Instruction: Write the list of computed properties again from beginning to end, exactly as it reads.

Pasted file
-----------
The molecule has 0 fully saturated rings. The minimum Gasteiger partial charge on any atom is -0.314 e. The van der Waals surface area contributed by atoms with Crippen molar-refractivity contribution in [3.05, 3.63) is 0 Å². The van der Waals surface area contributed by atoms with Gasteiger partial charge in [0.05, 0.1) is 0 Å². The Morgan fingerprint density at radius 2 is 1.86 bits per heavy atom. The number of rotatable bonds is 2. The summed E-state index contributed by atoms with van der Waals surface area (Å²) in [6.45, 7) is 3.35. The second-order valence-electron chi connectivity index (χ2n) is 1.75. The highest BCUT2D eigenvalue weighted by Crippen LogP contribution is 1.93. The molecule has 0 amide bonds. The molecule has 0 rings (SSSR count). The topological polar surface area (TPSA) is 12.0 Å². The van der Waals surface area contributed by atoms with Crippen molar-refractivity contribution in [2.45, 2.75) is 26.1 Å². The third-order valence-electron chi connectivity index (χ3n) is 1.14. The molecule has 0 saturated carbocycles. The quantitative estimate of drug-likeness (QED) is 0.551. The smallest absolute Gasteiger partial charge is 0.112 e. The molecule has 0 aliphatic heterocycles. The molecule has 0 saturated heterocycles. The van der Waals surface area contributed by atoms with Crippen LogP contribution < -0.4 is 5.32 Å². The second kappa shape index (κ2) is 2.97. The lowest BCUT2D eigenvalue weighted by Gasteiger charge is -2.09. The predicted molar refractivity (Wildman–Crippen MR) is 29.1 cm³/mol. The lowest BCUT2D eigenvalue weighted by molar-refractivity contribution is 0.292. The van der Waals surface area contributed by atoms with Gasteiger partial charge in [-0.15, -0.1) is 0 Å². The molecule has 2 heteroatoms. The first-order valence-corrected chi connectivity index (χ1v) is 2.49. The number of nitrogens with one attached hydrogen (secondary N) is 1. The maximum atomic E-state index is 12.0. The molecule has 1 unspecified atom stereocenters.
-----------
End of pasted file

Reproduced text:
The molecule has 0 fully saturated rings. The minimum Gasteiger partial charge on any atom is -0.314 e. The van der Waals surface area contributed by atoms with Crippen molar-refractivity contribution in [3.05, 3.63) is 0 Å². The van der Waals surface area contributed by atoms with Gasteiger partial charge in [0.05, 0.1) is 0 Å². The Morgan fingerprint density at radius 2 is 1.86 bits per heavy atom. The number of rotatable bonds is 2. The summed E-state index contributed by atoms with van der Waals surface area (Å²) in [6.45, 7) is 3.35. The second-order valence-electron chi connectivity index (χ2n) is 1.75. The highest BCUT2D eigenvalue weighted by Crippen LogP contribution is 1.93. The molecule has 0 amide bonds. The molecule has 0 rings (SSSR count). The topological polar surface area (TPSA) is 12.0 Å². The van der Waals surface area contributed by atoms with Crippen molar-refractivity contribution in [2.45, 2.75) is 26.1 Å². The third-order valence-electron chi connectivity index (χ3n) is 1.14. The molecule has 0 saturated carbocycles. The quantitative estimate of drug-likeness (QED) is 0.551. The smallest absolute Gasteiger partial charge is 0.112 e. The molecule has 0 aliphatic heterocycles. The molecule has 0 saturated heterocycles. The van der Waals surface area contributed by atoms with Crippen LogP contribution < -0.4 is 5.32 Å². The second kappa shape index (κ2) is 2.97. The lowest BCUT2D eigenvalue weighted by Gasteiger charge is -2.09. The predicted molar refractivity (Wildman–Crippen MR) is 29.1 cm³/mol. The lowest BCUT2D eigenvalue weighted by molar-refractivity contribution is 0.292. The van der Waals surface area contributed by atoms with Gasteiger partial charge in [-0.15, -0.1) is 0 Å². The molecule has 2 heteroatoms. The first-order valence-corrected chi connectivity index (χ1v) is 2.49. The number of nitrogens with one attached hydrogen (secondary N) is 1. The maximum atomic E-state index is 12.0. The molecule has 1 unspecified atom stereocenters.